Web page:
The Sad Saga of Baylor’s J’Mison Morgan Ends With a Dismissal

Posted by dnspewak on December 31st, 2012

Five years ago, long before reality set in, there was a big kid with a world of potential. He committed to play for Ben Howland and UCLA, which had just wrapped up a run of three straight Final Fours. They wrote things like this about him:

J'Mison Morgan Represents Potential Personified

J’Mison Morgan Represents Untapped Potential Personified

Rated the No. 3 center and the No. 23 overall prospect in the Class of 2008 by … listed as the No. 4 center and the No. 25 overall prospect in the Class of 2008 by … rated the No. 2 center in the nation by Streetball and the No. 4 player at his position by …

They made a glitzy profile for him that looked like this. Committed to UCLA after originally pledging to LSU and former coach John Brady. Offers from Kansas and Kentucky. Louisville. Alabama. Cincinnati. J’Mison Morgan was on his way to a heck of a college career, no doubt about it. But things didn’t quite work out at his first stop in Westwood. He struggled with his weight, got into Howland’s doghouse, faced a short suspension, and eventually found himself dismissed from the team after two unproductive seasons.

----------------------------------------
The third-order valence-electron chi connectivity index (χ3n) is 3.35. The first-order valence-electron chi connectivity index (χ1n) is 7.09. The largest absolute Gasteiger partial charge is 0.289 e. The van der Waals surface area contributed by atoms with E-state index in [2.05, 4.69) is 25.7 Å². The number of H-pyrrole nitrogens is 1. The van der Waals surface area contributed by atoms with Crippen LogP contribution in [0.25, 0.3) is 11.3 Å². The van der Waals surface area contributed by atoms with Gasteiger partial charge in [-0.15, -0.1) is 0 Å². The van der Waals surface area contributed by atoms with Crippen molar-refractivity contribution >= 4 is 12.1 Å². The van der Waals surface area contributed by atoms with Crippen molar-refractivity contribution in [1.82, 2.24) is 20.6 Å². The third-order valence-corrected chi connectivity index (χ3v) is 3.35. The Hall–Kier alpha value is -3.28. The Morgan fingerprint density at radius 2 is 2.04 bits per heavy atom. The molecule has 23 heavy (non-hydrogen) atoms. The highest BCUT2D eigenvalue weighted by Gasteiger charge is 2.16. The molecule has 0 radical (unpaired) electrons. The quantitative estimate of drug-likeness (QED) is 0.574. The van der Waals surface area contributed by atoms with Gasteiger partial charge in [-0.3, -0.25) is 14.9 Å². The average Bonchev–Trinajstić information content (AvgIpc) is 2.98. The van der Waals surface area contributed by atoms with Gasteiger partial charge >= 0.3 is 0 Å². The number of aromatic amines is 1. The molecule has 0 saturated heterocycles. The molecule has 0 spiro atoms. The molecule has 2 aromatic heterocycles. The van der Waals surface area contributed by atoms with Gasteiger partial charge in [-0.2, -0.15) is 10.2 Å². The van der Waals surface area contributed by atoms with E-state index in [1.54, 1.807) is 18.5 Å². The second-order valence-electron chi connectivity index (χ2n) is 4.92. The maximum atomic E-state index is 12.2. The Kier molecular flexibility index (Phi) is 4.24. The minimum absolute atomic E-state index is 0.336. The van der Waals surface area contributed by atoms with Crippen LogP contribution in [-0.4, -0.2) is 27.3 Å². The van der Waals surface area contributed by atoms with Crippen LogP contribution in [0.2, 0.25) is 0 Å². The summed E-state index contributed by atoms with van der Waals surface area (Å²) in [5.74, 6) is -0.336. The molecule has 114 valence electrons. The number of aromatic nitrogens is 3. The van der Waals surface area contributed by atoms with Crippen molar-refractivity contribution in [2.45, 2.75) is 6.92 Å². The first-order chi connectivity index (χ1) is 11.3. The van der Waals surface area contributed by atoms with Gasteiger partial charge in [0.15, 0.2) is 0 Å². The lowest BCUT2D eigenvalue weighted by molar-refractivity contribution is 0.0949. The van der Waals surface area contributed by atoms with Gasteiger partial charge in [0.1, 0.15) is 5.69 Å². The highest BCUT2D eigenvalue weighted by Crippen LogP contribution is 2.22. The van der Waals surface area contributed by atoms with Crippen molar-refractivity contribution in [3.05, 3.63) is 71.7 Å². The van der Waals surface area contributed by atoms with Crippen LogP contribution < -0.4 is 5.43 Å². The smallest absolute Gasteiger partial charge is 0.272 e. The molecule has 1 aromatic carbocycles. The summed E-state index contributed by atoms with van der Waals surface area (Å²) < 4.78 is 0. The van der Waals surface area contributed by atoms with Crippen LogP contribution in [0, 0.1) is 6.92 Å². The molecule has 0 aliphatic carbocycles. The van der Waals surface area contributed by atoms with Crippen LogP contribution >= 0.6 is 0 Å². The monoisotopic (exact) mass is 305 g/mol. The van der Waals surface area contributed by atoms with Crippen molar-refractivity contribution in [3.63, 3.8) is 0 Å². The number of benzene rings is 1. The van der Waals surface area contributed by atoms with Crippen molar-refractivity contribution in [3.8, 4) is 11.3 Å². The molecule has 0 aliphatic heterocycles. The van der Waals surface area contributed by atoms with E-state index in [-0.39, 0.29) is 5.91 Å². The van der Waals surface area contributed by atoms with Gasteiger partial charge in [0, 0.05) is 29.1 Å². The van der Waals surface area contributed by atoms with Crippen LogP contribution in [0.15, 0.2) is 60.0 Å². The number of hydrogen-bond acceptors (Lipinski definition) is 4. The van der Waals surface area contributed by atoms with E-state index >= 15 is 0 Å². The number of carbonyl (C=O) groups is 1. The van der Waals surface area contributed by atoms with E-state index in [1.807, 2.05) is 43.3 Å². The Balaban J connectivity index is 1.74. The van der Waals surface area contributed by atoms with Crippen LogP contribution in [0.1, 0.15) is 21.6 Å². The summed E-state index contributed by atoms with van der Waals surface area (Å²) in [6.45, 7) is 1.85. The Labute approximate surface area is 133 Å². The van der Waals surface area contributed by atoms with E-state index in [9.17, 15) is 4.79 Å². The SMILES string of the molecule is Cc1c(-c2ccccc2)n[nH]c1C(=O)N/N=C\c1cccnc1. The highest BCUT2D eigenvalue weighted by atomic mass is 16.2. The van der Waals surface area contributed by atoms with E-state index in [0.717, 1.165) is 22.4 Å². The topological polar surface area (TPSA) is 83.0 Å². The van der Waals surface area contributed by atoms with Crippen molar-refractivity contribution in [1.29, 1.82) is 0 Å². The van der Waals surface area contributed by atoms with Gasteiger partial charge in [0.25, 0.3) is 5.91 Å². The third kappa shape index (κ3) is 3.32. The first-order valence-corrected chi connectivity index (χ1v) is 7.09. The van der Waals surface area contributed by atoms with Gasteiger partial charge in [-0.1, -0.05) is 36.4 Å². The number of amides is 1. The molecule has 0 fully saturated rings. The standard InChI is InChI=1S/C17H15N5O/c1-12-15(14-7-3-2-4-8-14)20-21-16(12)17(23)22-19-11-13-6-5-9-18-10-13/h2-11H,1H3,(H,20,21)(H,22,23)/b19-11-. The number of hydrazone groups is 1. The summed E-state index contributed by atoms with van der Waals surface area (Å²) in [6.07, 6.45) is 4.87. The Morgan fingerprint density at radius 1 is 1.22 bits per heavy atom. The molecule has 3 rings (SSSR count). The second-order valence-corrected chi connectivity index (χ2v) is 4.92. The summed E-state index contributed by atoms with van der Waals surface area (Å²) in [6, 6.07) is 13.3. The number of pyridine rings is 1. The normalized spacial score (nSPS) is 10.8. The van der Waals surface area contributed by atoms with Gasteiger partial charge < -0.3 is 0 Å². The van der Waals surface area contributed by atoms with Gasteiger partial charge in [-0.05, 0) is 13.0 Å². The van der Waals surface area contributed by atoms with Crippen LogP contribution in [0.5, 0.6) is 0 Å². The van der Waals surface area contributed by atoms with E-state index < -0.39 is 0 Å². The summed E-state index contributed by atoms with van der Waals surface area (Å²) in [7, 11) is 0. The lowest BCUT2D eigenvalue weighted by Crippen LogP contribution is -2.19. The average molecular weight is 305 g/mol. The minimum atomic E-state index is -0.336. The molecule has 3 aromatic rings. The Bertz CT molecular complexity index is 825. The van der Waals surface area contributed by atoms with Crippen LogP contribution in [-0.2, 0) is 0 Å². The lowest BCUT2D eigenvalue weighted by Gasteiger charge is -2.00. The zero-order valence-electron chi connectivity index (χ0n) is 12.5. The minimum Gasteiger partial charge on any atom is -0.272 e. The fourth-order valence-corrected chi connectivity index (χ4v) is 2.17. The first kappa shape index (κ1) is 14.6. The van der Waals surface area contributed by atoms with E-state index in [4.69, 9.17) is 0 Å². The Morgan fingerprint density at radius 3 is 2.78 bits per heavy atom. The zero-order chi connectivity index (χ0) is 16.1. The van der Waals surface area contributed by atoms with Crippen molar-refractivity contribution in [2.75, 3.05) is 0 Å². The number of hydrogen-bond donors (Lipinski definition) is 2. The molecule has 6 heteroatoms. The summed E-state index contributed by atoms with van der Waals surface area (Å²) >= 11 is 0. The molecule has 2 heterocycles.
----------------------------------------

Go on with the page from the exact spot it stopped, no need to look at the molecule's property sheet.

So he transferred to Baylor to play for Scott Drew. Same story. After making some strides as a junior in 2010-11, he redshirted last season and then appeared in one game this season. Over the weekend, Drew booted him from the team, ending Morgan’s unceremonious college career. Drew’s press release was quite PR-ish: “‘J’mison Morgan will definitely be missed by our team… He has grown during his time at Baylor and we are confident that he is going to continue to develop as a person and basketball player.”

UCLA fans likely forgot the J’Mison Morgan era a few days after he transferred to Waco. Baylor fans will unfortunately do the same. Morgan began his college career as a top-25 recruit and finished with career averages of 2.5 points and 1.7 rebounds per game in 72 games played. After last year’s redshirt year, he seemed like a classic case of post-sleeper hype– the kind of guy who could rebound from a bust of a career to make an impact in his last hurrah. That would have been a terrific story. Instead, Morgan’s story ends with his second collegiate dismissal. The Bears will be just fine without him, considering they have Isaiah Austin, Rico Gathers and Cory Jefferson in front of him at the power positions, but it’s hard to watch a guy fall so hard in such a short period of time.

Here’s to Morgan finding his way in professional basketball overseas, or perhaps in a totally separate avenue in life. It may not have worked for UCLA or Baylor, but as they say, the third time could certainly be a charm.

dnspewak (343 Posts)

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